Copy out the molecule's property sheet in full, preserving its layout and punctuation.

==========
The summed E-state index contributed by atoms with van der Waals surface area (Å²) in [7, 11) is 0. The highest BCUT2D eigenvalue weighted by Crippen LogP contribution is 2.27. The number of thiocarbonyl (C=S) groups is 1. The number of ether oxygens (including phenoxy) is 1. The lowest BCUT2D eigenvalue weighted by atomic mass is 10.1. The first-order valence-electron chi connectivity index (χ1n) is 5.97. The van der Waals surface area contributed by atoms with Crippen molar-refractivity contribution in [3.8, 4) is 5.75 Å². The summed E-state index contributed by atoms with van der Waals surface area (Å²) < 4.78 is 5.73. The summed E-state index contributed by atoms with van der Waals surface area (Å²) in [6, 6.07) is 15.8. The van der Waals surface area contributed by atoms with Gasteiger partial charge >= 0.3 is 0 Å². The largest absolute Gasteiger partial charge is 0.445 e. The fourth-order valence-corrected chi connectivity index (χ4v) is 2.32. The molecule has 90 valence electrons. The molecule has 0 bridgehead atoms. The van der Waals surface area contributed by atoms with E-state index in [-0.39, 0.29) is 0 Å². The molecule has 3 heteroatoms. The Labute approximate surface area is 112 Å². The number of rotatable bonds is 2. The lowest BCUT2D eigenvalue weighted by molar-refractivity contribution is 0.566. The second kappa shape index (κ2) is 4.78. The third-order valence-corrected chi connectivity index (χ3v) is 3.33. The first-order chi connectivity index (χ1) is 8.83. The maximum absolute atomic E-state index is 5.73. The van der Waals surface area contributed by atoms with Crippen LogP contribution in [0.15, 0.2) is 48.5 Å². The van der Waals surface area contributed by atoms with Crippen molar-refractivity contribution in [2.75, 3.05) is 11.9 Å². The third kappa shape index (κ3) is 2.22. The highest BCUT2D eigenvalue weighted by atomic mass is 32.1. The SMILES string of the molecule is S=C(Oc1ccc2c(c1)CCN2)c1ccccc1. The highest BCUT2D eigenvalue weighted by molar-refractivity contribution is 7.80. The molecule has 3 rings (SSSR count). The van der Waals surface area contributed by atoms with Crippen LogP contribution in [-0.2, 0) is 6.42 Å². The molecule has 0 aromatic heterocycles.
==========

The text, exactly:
The summed E-state index contributed by atoms with van der Waals surface area (Å²) in [7, 11) is 0. The highest BCUT2D eigenvalue weighted by Crippen LogP contribution is 2.27. The number of thiocarbonyl (C=S) groups is 1. The number of ether oxygens (including phenoxy) is 1. The lowest BCUT2D eigenvalue weighted by atomic mass is 10.1. The first-order valence-electron chi connectivity index (χ1n) is 5.97. The van der Waals surface area contributed by atoms with Crippen molar-refractivity contribution in [3.8, 4) is 5.75 Å². The summed E-state index contributed by atoms with van der Waals surface area (Å²) < 4.78 is 5.73. The summed E-state index contributed by atoms with van der Waals surface area (Å²) in [6, 6.07) is 15.8. The van der Waals surface area contributed by atoms with Gasteiger partial charge >= 0.3 is 0 Å². The largest absolute Gasteiger partial charge is 0.445 e. The fourth-order valence-corrected chi connectivity index (χ4v) is 2.32. The molecule has 90 valence electrons. The molecule has 0 bridgehead atoms. The van der Waals surface area contributed by atoms with E-state index in [-0.39, 0.29) is 0 Å². The molecule has 3 heteroatoms. The Labute approximate surface area is 112 Å². The number of rotatable bonds is 2. The lowest BCUT2D eigenvalue weighted by molar-refractivity contribution is 0.566. The second kappa shape index (κ2) is 4.78. The third-order valence-corrected chi connectivity index (χ3v) is 3.33. The first-order chi connectivity index (χ1) is 8.83. The maximum absolute atomic E-state index is 5.73. The van der Waals surface area contributed by atoms with Crippen LogP contribution in [0.15, 0.2) is 48.5 Å². The van der Waals surface area contributed by atoms with Crippen molar-refractivity contribution in [2.75, 3.05) is 11.9 Å². The third kappa shape index (κ3) is 2.22. The highest BCUT2D eigenvalue weighted by atomic mass is 32.1. The SMILES string of the molecule is S=C(Oc1ccc2c(c1)CCN2)c1ccccc1. The highest BCUT2D eigenvalue weighted by molar-refractivity contribution is 7.80. The molecule has 3 rings (SSSR count). The van der Waals surface area contributed by atoms with Crippen LogP contribution in [-0.2, 0) is 6.42 Å². The molecule has 0 aromatic heterocycles.